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Victoria George

Artist and Pyrographer

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About Pyrography
 

Pyrography is the art of decorating wood or other materials with burn marks resulting from the controlled application of a heated object such as a poker. It is also known as pokerwork or wood burning.

Pyrography means "writing with fire" and is the traditional art of using a heated tip or wire to burn or scorch designs onto natural materials such as wood or leather. Burning can be done by means of a modern solid-point tool (similar to a soldering iron) or hot wire tool, or a more basic method using a metal implement heated in a fire, or even sunlight concentrated with a magnifying lens.

This allows a great range of natural tones and shades to be achieved - beautiful subtle effects can create a picture in sepiatones, or strong dark strokes can make a bold, dramatic design. Varying the type of tip used, the temperature, or the way the iron is applied to the material all create different effects. I use a wire-point machine which allows me to shape the wire into a variety of configurations, to achieve broad marks or fine lines. This work is time-consuming, done entirely by hand, with each line of a complex design drawn individually. After the design is burned in, the wooden pictures are often coloured, sometimes boldly or more delicately tinted.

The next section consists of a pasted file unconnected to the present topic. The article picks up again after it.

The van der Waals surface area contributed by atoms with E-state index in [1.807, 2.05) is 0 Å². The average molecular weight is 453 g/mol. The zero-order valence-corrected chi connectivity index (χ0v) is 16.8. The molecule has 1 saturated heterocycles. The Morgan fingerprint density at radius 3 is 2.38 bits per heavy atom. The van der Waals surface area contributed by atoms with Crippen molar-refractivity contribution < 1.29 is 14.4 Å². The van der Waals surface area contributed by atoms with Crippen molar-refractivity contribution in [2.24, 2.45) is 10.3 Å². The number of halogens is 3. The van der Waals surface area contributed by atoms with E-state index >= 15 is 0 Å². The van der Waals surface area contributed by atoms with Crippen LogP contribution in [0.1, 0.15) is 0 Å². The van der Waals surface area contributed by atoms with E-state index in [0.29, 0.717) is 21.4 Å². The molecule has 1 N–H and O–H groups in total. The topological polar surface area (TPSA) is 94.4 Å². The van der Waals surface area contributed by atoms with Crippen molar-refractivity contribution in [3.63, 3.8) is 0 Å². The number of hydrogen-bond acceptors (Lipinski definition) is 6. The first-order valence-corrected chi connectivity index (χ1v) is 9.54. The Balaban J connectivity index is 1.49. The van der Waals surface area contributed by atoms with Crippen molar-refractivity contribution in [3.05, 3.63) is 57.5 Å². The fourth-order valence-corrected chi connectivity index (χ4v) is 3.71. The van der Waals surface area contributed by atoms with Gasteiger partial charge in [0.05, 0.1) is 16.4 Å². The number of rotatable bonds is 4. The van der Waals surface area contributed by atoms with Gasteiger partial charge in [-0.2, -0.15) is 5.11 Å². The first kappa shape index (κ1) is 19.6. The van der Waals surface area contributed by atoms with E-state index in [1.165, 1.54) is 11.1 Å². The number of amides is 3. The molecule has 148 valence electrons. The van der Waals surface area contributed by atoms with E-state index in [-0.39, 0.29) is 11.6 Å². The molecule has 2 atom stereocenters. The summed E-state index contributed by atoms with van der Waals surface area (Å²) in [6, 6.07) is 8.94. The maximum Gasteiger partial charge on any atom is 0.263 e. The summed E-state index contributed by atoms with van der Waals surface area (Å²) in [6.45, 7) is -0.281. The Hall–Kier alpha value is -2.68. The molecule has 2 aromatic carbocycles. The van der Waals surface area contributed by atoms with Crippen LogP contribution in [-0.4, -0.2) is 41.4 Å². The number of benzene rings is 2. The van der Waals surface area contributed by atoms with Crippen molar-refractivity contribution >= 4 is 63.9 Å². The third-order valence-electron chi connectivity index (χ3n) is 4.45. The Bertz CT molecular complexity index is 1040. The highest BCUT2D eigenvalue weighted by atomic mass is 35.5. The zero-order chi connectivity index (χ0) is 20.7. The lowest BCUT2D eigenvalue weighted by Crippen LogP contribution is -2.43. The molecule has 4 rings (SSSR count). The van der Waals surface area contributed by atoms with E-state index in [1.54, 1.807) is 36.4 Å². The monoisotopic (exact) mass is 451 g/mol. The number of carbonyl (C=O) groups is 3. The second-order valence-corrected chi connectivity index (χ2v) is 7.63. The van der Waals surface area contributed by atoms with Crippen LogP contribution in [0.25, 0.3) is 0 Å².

Light-coloured hardwoods such as sycamore, beech and birch are most commonly used, as their fine grain is not obtrusive, and they produce the most pleasing contrast. However, other woods, such as pine or oak, are also used when required - I use all types, as any interesting shapes, grain, bark and knots are the most important factor.

 

The history of Pyrography

The process has been practiced by a number of cultures including the Egyptians and some African tribes since the dawn of recorded time. In the late 19th century, a Melbourne architect by the name of Alfred Smart discovered that water-based paint could be applied hot to wood by pumping benzoline fumes through a heated hollow platinum pencil. This improved the pokerwork process by allowing the addition of tinting and shading that previously were impossible. In the early 20th century, the development of the electric pyrographic hot wire wood etching machine further automated the pokerwork process. Pyrography is also a traditional folk art in many European countries, including Romania, Hungary, as well as countries such as Argentina in South America.